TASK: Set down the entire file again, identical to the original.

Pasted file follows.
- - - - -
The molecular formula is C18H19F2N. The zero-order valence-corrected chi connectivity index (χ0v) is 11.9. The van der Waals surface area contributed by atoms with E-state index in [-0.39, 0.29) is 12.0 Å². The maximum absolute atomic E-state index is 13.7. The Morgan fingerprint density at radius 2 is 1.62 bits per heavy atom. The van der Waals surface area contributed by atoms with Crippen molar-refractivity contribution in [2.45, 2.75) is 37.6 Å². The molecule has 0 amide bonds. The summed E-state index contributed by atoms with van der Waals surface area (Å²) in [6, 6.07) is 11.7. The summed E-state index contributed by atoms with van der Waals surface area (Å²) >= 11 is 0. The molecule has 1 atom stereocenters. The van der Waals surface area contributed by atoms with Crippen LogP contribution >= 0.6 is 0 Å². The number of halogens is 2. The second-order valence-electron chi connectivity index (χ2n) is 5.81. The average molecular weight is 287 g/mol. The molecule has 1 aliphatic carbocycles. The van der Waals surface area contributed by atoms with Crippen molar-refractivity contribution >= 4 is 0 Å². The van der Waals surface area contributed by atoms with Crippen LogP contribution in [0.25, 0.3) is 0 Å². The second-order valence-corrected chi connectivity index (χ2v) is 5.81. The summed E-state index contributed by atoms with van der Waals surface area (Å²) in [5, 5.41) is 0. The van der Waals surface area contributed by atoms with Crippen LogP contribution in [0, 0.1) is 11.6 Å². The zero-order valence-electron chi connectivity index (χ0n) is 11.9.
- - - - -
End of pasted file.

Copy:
The molecular formula is C18H19F2N. The zero-order valence-corrected chi connectivity index (χ0v) is 11.9. The van der Waals surface area contributed by atoms with E-state index in [-0.39, 0.29) is 12.0 Å². The maximum absolute atomic E-state index is 13.7. The Morgan fingerprint density at radius 2 is 1.62 bits per heavy atom. The van der Waals surface area contributed by atoms with Crippen molar-refractivity contribution in [2.45, 2.75) is 37.6 Å². The molecule has 0 amide bonds. The summed E-state index contributed by atoms with van der Waals surface area (Å²) in [6, 6.07) is 11.7. The summed E-state index contributed by atoms with van der Waals surface area (Å²) >= 11 is 0. The molecule has 1 atom stereocenters. The van der Waals surface area contributed by atoms with Crippen LogP contribution >= 0.6 is 0 Å². The number of halogens is 2. The second-order valence-electron chi connectivity index (χ2n) is 5.81. The average molecular weight is 287 g/mol. The molecule has 1 aliphatic carbocycles. The van der Waals surface area contributed by atoms with Crippen molar-refractivity contribution >= 4 is 0 Å². The van der Waals surface area contributed by atoms with Crippen LogP contribution in [0.25, 0.3) is 0 Å². The second-order valence-corrected chi connectivity index (χ2v) is 5.81. The summed E-state index contributed by atoms with van der Waals surface area (Å²) in [5, 5.41) is 0. The van der Waals surface area contributed by atoms with Crippen LogP contribution in [0, 0.1) is 11.6 Å². The zero-order valence-electron chi connectivity index (χ0n) is 11.9.